A report released Wednesday by TRAC, a terrorism tracking service, underscored that it had "identified several groups across the left/right ideological spectrum infiltrating and exploiting protests across the U.S."
Analyst Bethany Rudibaugh analyzed crowds in Columbus, Ohio, and observed "a mix of ideologies from the Proud Boys to AntiFa."
"Other TRAC analysts monitoring online sources documented infiltrating groups in other cities including those who espouse the racist 'Boogaloo' and an anarchist's personal account being present at the destruction of the 3rd police precinct building in Minneapolis," the report continued. "In addition, eco-fascists on Telegram are advocating taking advantage of law enforcement's attention on the protests to get serious about attacking critical infrastructure in the U.S., including power stations and railway lines."
Karim Hijazi, CEO of Prevailion, a cyber intelligence company that specializes in infiltrating hacker networks and monitoring their global activities, conjectured that "right now it's a total free-for-all online, both from the left and right, as there are many activists, groups and special interests that all have a stake in what is going on.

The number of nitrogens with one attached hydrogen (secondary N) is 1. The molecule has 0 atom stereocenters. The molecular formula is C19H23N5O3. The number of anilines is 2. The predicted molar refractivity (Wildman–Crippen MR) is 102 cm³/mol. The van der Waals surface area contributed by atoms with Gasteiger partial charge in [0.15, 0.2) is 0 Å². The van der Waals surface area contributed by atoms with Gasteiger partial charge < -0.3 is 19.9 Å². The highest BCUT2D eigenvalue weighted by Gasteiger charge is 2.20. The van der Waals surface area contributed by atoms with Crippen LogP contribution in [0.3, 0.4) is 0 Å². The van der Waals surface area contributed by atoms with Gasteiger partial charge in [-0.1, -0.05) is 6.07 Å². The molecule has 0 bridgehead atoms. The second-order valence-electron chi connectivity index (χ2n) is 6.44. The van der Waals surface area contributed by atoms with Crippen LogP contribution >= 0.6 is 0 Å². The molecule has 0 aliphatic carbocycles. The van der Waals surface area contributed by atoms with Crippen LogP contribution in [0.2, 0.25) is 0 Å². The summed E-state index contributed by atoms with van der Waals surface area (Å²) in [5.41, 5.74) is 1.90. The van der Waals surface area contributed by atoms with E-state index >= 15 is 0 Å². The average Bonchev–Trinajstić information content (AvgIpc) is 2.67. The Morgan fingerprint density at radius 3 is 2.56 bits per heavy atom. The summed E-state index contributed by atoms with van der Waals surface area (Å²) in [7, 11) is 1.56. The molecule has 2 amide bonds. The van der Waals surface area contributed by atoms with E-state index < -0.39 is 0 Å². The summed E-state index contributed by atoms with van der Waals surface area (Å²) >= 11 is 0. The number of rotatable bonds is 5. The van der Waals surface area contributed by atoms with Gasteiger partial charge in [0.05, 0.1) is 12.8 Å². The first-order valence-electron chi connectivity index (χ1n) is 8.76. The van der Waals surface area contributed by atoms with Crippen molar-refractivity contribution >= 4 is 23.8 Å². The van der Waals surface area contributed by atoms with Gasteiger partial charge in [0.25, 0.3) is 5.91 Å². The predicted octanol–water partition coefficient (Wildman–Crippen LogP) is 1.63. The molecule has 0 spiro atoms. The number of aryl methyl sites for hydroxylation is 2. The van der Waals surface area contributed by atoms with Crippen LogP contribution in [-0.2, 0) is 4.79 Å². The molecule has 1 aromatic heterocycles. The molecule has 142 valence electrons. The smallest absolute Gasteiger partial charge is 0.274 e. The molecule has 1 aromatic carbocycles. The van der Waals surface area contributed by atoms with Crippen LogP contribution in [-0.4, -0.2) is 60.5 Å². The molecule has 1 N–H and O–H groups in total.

"Social issues are transferred into the cyber realm, that is where you can have a wide range of bad actors getting involved in an effort to distort and disrupt. These are bad actors who want to hijack or distort the message of the peaceful protesters, or disseminate disinformation about what is really going on," he said. "You will see all angles being played here, from online efforts to discredit the protesters to attempts by other bad actors to incite anger toward law enforcement officers."
He emphasized that the problem with social media and messaging apps is that they make it easy for a person to lose perspective, to wind up in an echo-chamber that magnifies certain sentiments and disinformation campaigns.